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Brown V. Board Of Education: Another Step Towards Change

1476 words - 6 pages

It is eye-opening that segregation can be dated all the way back to the year of 1814. Segregation is the separation of people according to their race, religion, or other group. Laws separating people were mostly found in the South right here in the United States. In this circumstance, people were segregated based on the color of their skin. Segregation was a popular practice in its early years, and many people took it very seriously. In 1955, the Brown vs. Board of Education court incident overturned the opposing court case of Plessy vs. Ferguson that created the issue of segregation and it outlawed segregation in schools. It not only changed schools and students then, but it is still affecting the system of education today.
In the first place, segregation was brought on by one single court lawsuit that resulted in the construction of laws requiring states to be segregated. The court claim was named Plessy v. Ferguson, and it was passed on May 18, 1896. When the case was approved, it created the Jim Crow laws that legalized the separation of people, such as African-Americans and whites, in public places, which included schools. Segregation in this matter seemed to place discrimination on the African-Americans for the most part. Even though the Fourteenth Amendment was drafted and granted political rights and equality to freed slaves and all citizens, it was argued that social equality was never implied. Therefore, the Jim Crow Laws were seen as constitutional and they were even enforced. The decision of the incident came to be known as the result of a widespread series of “separate but equal” facilities being built in the name of segregation (Yanak). Segregation became one of the quickest “trends” for people to latch onto and follow without any questions asked.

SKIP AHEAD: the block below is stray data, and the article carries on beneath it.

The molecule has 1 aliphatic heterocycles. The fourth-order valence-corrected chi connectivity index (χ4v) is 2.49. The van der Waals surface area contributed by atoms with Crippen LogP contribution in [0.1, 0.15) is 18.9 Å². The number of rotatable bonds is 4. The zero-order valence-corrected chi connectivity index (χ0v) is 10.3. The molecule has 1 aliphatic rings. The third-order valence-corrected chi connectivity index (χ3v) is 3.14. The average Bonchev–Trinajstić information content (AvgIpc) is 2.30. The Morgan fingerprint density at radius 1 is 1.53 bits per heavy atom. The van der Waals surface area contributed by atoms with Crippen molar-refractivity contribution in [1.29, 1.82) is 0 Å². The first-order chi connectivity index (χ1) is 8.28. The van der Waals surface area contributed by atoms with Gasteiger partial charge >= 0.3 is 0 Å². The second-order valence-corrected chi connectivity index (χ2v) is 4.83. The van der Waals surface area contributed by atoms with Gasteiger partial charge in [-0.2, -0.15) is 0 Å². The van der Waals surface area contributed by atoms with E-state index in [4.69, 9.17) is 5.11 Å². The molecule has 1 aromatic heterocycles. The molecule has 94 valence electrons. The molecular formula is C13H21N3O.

Segregation was quickly introduced, and easily accepted. During the first years of, it was seen as a tradition and it raised few questions (Landman). However, through the years as it gained strength, many legal problems regarding it were the most common subjects in the Supreme Court (History of Brown). The main issue with segregation was that many cases were found that claimed different school buildings for African-Americans and whites were obviously unequal, and it violated the “equal protection clause” of the Fourteenth Amendment (History of Brown). White schools were found to offer a better education to students, more overall activities, and the buildings were built more carefully. Overall, the schools did not compare in quality (Bravin). As people kept reporting the wrong-doings of the American government, some began to wonder how the students themselves felt. Tests were run on the African-American students who attended segregated schools, and the results found that they felt inferior compared to white students of their own age simply because of the segregation in their schools and hometowns (History of Brown). In addition to the inferior feeling, it was believed that segregating...

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